The Supreme Court of India on September 17, 2018 allowed the sale of popular painkiller Saridon and three other banned fixed-dose combinations (FDCs) in medical stores across the country.
The ruling was delivered by a bench of judges comprising Justices R F Nariman and Indu Malhotra. The bench was hearing a plea challenging the ban on the drugs following a recent notification by the Union Health Ministry. The bench also issued a notice to the centre and sought its reply on the plea filed by some drug makers and pharma associations.
• The apex court has allowed the sale of Piramal Healthcare's Saridon, GlaxoSmithKline's Piriton, Juggat Pharma's Dart and another drug, the details of which are not known.
• The petitioners contending the ban argued that the medicines were manufactured before 1988 and thus should be exempted from the banned list of 328 fixed-dose combination (FDC) drugs.
• The pharma company, which claimed to have been manufacturing and selling one of the drugs- Saridon for over 11 years, had contended that it has not been provided with the Drugs Technical Advisory Board (DTAB) report, based on which the decision was taken.
• It had claimed that the only reason given in the Health Ministry’s notification was that the combination had no therapeutic value.
• However, it contended that Saridon is prescribed for people with painful rheumatic conditions, such as osteoarthritis, rheumatoid arthritis and ankylosing spondylitis.
• The top court hasn’t, however, granted any relief to the other medicines falling in the banned list of FDCs.
The Fixed Dose Combination drugs are two or more drugs combined in a fixed ratio into a single dosage form.
The fixed-dose combinations reduce the number of pills taken by a person each day. These drugs are majorly used to simplify disease management for chronic diseases such as HIV, asthma, diabetes, lipid regulation and hypertension.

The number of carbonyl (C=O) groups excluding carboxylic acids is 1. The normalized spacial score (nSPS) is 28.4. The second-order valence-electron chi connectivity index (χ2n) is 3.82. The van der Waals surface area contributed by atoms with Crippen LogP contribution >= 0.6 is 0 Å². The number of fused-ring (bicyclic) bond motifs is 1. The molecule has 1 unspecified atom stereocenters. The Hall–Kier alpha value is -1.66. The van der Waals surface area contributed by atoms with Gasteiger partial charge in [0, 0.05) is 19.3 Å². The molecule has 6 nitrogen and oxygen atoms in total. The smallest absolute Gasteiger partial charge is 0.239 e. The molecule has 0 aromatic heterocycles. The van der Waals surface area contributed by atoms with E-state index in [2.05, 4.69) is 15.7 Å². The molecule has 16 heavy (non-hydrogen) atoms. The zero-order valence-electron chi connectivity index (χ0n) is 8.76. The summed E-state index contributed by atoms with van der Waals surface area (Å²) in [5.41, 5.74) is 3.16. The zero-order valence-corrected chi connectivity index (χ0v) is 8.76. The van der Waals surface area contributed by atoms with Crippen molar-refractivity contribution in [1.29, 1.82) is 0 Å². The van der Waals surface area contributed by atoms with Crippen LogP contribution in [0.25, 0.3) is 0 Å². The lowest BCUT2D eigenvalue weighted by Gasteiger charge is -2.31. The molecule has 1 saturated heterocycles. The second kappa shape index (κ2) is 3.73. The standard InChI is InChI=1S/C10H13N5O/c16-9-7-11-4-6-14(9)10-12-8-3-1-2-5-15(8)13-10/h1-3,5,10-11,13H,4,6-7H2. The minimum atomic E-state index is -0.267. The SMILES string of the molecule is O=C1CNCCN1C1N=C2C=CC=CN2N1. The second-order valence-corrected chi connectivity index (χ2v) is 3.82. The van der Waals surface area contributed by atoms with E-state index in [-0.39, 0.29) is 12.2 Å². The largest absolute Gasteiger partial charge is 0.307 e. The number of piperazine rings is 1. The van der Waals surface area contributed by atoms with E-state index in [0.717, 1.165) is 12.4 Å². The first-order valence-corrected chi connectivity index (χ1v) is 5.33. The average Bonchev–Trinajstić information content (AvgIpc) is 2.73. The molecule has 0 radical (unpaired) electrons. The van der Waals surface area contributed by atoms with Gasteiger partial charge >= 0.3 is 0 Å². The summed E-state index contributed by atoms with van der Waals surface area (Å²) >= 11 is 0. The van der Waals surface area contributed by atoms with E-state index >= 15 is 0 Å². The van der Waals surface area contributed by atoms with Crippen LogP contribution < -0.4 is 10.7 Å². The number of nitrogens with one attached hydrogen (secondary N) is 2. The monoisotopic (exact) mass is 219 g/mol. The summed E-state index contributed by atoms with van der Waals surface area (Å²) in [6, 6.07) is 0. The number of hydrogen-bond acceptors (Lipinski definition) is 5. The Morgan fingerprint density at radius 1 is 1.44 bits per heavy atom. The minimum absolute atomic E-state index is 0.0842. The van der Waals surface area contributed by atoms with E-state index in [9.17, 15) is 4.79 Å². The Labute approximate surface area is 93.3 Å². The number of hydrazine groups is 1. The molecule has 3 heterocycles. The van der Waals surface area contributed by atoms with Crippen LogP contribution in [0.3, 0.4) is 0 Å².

The FDCs include anti-diabetic drugs, HIV drugs, antibiotics and analgesics such as Saridon, Panderm Plus and Taxim AZ.
• The Union Health Ministry issued a notification last week prohibiting the manufacture, sale and distribution of 328 Fixed Dose Combinations (FDCs) for human use with immediate effect.
• The Ministry also restricted the manufacture, sale and distribution of six FDCs subject to certain conditions. The action was taken by the Ministry under the powers conferred by section 26A of the Drugs and Cosmetics Act, 1940.
• The Delhi High Court had earlier allowed Indian pharma major Wockhardt to sell its Ace Proxyvon tablets, which is a mixture of three salts -aceclofenac, paracetamol and rabeprazole -a combination that is banned.
• Prior to that in March 2016, the Health Ministry had prohibited the manufacture, sale and distribution of 349 FDCs under Section 26 A of the Drugs and Cosmetics Act, 1940. The notification was then contested by the pharma companies in the Delhi High Court and the Supreme Court.
• The Delhi High Court in December 2016 had quashed the ban on the FDCs, which was challenged by the centre in the apex court.
• The top court had then in December 2017 set aside the high court order and referred the banned FDCs to a Drugs Technical Advisory Board (DTAB) for re-examination.
• The DTAB in its report to the Centre, had stated that there was no therapeutic justification for the ingredients contained in 328 of the 349 FDCs, which may also involve risk to humans.
• Hence, the board recommended that it was necessary to prohibit the manufacture, sale or distribution of these FDCs under the Drugs and Cosmetics Act, 1940 in larger public interest.
Video: Check out the latest current affairs of this week